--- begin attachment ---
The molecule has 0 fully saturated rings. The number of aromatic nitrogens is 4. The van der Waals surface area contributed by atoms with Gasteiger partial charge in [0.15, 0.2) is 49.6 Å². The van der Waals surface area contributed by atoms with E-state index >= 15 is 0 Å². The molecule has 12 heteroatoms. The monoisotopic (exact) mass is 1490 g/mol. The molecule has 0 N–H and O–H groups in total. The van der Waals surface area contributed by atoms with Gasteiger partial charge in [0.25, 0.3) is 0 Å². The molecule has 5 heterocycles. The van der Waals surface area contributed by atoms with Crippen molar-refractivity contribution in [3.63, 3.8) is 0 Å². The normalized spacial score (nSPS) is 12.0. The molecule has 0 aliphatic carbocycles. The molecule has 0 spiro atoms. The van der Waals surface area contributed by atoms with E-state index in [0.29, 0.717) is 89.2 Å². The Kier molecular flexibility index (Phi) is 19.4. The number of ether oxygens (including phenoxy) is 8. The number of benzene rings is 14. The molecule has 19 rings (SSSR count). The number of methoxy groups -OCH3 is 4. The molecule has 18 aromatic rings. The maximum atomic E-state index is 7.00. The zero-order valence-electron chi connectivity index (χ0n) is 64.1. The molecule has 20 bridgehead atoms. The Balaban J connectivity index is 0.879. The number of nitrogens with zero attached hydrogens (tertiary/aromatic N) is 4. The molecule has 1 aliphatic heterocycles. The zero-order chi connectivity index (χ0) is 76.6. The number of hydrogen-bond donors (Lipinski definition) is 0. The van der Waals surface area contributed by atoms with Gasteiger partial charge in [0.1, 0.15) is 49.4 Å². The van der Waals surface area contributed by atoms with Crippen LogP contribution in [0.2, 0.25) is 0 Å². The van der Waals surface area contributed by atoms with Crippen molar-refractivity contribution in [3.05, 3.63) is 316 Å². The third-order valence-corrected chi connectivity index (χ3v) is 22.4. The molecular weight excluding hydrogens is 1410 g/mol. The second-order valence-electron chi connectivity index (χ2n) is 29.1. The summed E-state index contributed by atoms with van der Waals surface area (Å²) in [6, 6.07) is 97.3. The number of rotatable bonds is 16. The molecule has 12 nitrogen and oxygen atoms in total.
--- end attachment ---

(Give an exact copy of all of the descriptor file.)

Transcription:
The molecule has 0 fully saturated rings. The number of aromatic nitrogens is 4. The van der Waals surface area contributed by atoms with Gasteiger partial charge in [0.15, 0.2) is 49.6 Å². The van der Waals surface area contributed by atoms with E-state index >= 15 is 0 Å². The molecule has 12 heteroatoms. The monoisotopic (exact) mass is 1490 g/mol. The molecule has 0 N–H and O–H groups in total. The van der Waals surface area contributed by atoms with Gasteiger partial charge in [0.25, 0.3) is 0 Å². The molecule has 5 heterocycles. The van der Waals surface area contributed by atoms with Crippen molar-refractivity contribution in [3.63, 3.8) is 0 Å². The normalized spacial score (nSPS) is 12.0. The molecule has 0 aliphatic carbocycles. The molecule has 0 spiro atoms. The van der Waals surface area contributed by atoms with E-state index in [0.29, 0.717) is 89.2 Å². The Kier molecular flexibility index (Phi) is 19.4. The number of ether oxygens (including phenoxy) is 8. The number of benzene rings is 14. The molecule has 19 rings (SSSR count). The number of methoxy groups -OCH3 is 4. The molecule has 18 aromatic rings. The maximum atomic E-state index is 7.00. The zero-order valence-electron chi connectivity index (χ0n) is 64.1. The molecule has 20 bridgehead atoms. The Balaban J connectivity index is 0.879. The number of nitrogens with zero attached hydrogens (tertiary/aromatic N) is 4. The molecule has 1 aliphatic heterocycles. The zero-order chi connectivity index (χ0) is 76.6. The number of hydrogen-bond donors (Lipinski definition) is 0. The van der Waals surface area contributed by atoms with Gasteiger partial charge in [0.1, 0.15) is 49.4 Å². The van der Waals surface area contributed by atoms with Crippen LogP contribution in [0.2, 0.25) is 0 Å². The van der Waals surface area contributed by atoms with Crippen molar-refractivity contribution in [3.05, 3.63) is 316 Å². The third-order valence-corrected chi connectivity index (χ3v) is 22.4. The molecular weight excluding hydrogens is 1410 g/mol. The second-order valence-electron chi connectivity index (χ2n) is 29.1. The summed E-state index contributed by atoms with van der Waals surface area (Å²) in [6, 6.07) is 97.3. The number of rotatable bonds is 16. The molecule has 12 nitrogen and oxygen atoms in total.